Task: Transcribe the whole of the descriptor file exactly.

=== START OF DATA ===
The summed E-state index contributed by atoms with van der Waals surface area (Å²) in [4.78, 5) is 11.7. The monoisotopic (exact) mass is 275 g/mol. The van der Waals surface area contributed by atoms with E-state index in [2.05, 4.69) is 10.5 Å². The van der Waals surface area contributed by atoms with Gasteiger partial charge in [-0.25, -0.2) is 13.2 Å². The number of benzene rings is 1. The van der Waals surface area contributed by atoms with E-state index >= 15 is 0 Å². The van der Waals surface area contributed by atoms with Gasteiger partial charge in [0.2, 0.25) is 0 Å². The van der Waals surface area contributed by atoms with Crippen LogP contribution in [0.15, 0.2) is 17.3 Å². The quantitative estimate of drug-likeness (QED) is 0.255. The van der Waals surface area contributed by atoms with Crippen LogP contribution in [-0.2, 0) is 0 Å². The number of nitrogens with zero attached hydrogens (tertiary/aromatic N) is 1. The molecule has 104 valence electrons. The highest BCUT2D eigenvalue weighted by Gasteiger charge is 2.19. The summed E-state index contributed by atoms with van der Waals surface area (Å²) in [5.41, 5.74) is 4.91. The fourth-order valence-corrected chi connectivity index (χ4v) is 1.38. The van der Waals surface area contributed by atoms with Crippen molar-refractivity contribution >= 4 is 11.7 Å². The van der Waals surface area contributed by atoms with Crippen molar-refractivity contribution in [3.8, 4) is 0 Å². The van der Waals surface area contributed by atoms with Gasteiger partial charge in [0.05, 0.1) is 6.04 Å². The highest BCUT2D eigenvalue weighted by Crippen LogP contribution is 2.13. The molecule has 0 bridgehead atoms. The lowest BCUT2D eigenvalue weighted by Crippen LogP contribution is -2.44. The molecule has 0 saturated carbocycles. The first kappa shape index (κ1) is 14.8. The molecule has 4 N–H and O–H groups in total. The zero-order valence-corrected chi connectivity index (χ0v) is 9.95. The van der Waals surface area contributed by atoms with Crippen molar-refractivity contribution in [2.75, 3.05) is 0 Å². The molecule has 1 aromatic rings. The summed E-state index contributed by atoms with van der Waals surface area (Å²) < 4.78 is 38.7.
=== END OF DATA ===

The summed E-state index contributed by atoms with van der Waals surface area (Å²) in [4.78, 5) is 11.7. The monoisotopic (exact) mass is 275 g/mol. The van der Waals surface area contributed by atoms with E-state index in [2.05, 4.69) is 10.5 Å². The van der Waals surface area contributed by atoms with Gasteiger partial charge in [-0.25, -0.2) is 13.2 Å². The number of benzene rings is 1. The van der Waals surface area contributed by atoms with E-state index >= 15 is 0 Å². The van der Waals surface area contributed by atoms with Gasteiger partial charge in [0.2, 0.25) is 0 Å². The van der Waals surface area contributed by atoms with Crippen LogP contribution in [0.15, 0.2) is 17.3 Å². The quantitative estimate of drug-likeness (QED) is 0.255. The van der Waals surface area contributed by atoms with Crippen LogP contribution in [-0.2, 0) is 0 Å². The number of nitrogens with zero attached hydrogens (tertiary/aromatic N) is 1. The molecule has 104 valence electrons. The highest BCUT2D eigenvalue weighted by Gasteiger charge is 2.19. The summed E-state index contributed by atoms with van der Waals surface area (Å²) in [5.41, 5.74) is 4.91. The fourth-order valence-corrected chi connectivity index (χ4v) is 1.38. The van der Waals surface area contributed by atoms with Crippen molar-refractivity contribution >= 4 is 11.7 Å². The van der Waals surface area contributed by atoms with Crippen molar-refractivity contribution in [3.8, 4) is 0 Å². The van der Waals surface area contributed by atoms with Gasteiger partial charge in [0.05, 0.1) is 6.04 Å². The highest BCUT2D eigenvalue weighted by Crippen LogP contribution is 2.13. The molecule has 0 bridgehead atoms. The lowest BCUT2D eigenvalue weighted by Crippen LogP contribution is -2.44. The molecule has 0 saturated carbocycles. The first kappa shape index (κ1) is 14.8. The molecule has 4 N–H and O–H groups in total. The zero-order valence-corrected chi connectivity index (χ0v) is 9.95. The van der Waals surface area contributed by atoms with Crippen molar-refractivity contribution in [2.75, 3.05) is 0 Å². The molecule has 1 aromatic rings. The summed E-state index contributed by atoms with van der Waals surface area (Å²) < 4.78 is 38.7.